QUESTION (Brooke):

Hey Jamie!
Can you point me to some sources you’ve read about nitrates/nitrites, what they are, what we know about them/what we don’t know, etc?  I’m trying to learn a little more and am not sure where to start.

ANSWER (Jamie):

Ok, so I did a little digging and what I found is that the typical nitrites and nitrates used in meat producers are actually sodium nitrites and nitrates which do not naturally occur during the curing process. They are used to prevent bacteria and preserve the product, as well as give the products their signature colors (ex.: pink ham). This is to be helpful, but when the sodium nitrites/nitrates are cooked at a high heat (such as bacon), they become nitrosamine which causes cancer. See below…

Sodium nitrate is used mainly as fertilizer, but plays other roles as well. It is a raw material in the production of gun powder and is also used in glass and pottery enamel. Sodium nitrate is a key component of instant ice packs. It is also used in making rocket propellant and as a food preservative. Sodium nitrite is used primarily as a preservative for freshness and for color.

The nitrates and nitrites themselves are not nearly as harmful as their close cousin nitrosamine. Nitrosamine is carcinogenic, and is created when nitrates and nitrites meet up with acid or heat.  When we cook bacon that has been cured and loaded with preservatives, the direct high heat converts some nitrites to nitrosamine. 

Robb Wolf (Paleo guru) says that nitrite/nitrate free items are not worth the money because he says processed meats should not  play a huge role in your diet. If it does play a huge role, he and Whole 9 would recommend that you buy clean, humanely farmed bacon to avoid this, but truly they would say processed meat is not a good, nutrient source of protein and should be eaten sparingly. When they are eaten sparingly, Robb Wolf says nitrite/nitrate free is not worth money. So if you are gonna eat these meats often they’d say don’t get cancer, but really they would say it should be “generally” avoided/limited consumption.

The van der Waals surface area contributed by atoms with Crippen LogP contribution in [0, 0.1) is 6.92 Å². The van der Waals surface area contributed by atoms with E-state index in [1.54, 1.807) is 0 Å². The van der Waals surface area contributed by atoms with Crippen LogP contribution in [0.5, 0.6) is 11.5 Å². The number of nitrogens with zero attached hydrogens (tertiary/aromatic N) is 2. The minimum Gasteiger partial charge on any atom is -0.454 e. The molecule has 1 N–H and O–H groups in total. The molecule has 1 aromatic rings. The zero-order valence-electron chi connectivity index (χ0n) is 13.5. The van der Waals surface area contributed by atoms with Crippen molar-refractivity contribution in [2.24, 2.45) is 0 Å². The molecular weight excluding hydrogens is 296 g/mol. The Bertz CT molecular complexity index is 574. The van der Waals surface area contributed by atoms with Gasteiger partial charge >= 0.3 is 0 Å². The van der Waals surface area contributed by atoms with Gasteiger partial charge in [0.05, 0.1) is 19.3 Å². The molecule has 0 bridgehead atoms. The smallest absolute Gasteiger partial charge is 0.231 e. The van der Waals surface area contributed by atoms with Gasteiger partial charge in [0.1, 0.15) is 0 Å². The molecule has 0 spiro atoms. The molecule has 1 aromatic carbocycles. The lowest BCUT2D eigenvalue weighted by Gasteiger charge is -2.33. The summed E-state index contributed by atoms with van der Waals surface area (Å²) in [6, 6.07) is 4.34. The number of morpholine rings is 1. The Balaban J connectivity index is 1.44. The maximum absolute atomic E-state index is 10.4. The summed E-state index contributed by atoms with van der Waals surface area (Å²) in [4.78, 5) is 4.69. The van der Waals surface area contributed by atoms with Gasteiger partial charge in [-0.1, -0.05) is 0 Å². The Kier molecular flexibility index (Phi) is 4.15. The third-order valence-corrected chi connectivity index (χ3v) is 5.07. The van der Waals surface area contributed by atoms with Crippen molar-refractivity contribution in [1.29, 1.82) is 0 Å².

Also, check these links out:

I hope this helps! Let me know if you have more questions and I can maybe link you to an expert! This was a great question and it was so good for me to do the research and become more educated – thanks! Lunchmeat is free of stuff but our bacon isnt. This encouraged me to clean up my act a bit. Thanks!


Jamie (Outside Ordinary)

One response »

  1. brookefrost says:

    Thank you Jamie! Appreciate your time and efforts to get this information for me!

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